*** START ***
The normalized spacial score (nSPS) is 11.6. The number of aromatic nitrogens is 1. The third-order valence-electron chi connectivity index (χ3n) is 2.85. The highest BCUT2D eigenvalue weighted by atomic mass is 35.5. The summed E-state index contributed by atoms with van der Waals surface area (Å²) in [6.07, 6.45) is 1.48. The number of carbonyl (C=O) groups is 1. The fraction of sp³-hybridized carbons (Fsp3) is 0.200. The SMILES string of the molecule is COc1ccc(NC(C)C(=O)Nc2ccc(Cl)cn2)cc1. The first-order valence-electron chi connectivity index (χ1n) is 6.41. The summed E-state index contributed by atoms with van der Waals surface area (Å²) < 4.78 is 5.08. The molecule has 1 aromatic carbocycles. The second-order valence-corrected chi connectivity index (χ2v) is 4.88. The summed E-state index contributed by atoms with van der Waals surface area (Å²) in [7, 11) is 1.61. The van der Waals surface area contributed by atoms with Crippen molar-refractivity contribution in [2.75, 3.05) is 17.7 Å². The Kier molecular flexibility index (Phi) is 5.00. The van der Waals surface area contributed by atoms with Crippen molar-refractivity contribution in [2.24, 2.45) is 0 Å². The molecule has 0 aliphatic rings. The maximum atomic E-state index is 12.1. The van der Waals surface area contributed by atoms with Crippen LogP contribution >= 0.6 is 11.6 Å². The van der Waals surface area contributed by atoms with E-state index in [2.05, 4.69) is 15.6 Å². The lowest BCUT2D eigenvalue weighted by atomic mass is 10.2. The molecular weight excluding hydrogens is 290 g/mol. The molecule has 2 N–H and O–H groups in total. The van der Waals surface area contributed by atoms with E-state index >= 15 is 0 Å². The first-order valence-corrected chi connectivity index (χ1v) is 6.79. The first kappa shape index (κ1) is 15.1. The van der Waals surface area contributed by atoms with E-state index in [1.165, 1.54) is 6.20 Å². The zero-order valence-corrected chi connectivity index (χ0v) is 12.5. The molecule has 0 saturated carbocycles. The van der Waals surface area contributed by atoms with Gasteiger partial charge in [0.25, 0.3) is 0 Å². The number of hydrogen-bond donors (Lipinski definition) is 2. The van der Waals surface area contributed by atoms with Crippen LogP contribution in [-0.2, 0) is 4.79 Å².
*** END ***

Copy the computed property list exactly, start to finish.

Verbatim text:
The normalized spacial score (nSPS) is 11.6. The number of aromatic nitrogens is 1. The third-order valence-electron chi connectivity index (χ3n) is 2.85. The highest BCUT2D eigenvalue weighted by atomic mass is 35.5. The summed E-state index contributed by atoms with van der Waals surface area (Å²) in [6.07, 6.45) is 1.48. The number of carbonyl (C=O) groups is 1. The fraction of sp³-hybridized carbons (Fsp3) is 0.200. The SMILES string of the molecule is COc1ccc(NC(C)C(=O)Nc2ccc(Cl)cn2)cc1. The first-order valence-electron chi connectivity index (χ1n) is 6.41. The summed E-state index contributed by atoms with van der Waals surface area (Å²) < 4.78 is 5.08. The molecule has 1 aromatic carbocycles. The second-order valence-corrected chi connectivity index (χ2v) is 4.88. The summed E-state index contributed by atoms with van der Waals surface area (Å²) in [7, 11) is 1.61. The van der Waals surface area contributed by atoms with Crippen molar-refractivity contribution in [2.75, 3.05) is 17.7 Å². The Kier molecular flexibility index (Phi) is 5.00. The van der Waals surface area contributed by atoms with Crippen molar-refractivity contribution in [2.24, 2.45) is 0 Å². The molecule has 0 aliphatic rings. The maximum atomic E-state index is 12.1. The van der Waals surface area contributed by atoms with Crippen LogP contribution >= 0.6 is 11.6 Å². The van der Waals surface area contributed by atoms with E-state index in [2.05, 4.69) is 15.6 Å². The lowest BCUT2D eigenvalue weighted by atomic mass is 10.2. The molecular weight excluding hydrogens is 290 g/mol. The molecule has 2 N–H and O–H groups in total. The van der Waals surface area contributed by atoms with E-state index >= 15 is 0 Å². The first-order valence-corrected chi connectivity index (χ1v) is 6.79. The first kappa shape index (κ1) is 15.1. The van der Waals surface area contributed by atoms with E-state index in [1.165, 1.54) is 6.20 Å². The zero-order valence-corrected chi connectivity index (χ0v) is 12.5. The molecule has 0 saturated carbocycles. The van der Waals surface area contributed by atoms with Gasteiger partial charge in [0.25, 0.3) is 0 Å². The number of hydrogen-bond donors (Lipinski definition) is 2. The van der Waals surface area contributed by atoms with Crippen LogP contribution in [-0.2, 0) is 4.79 Å².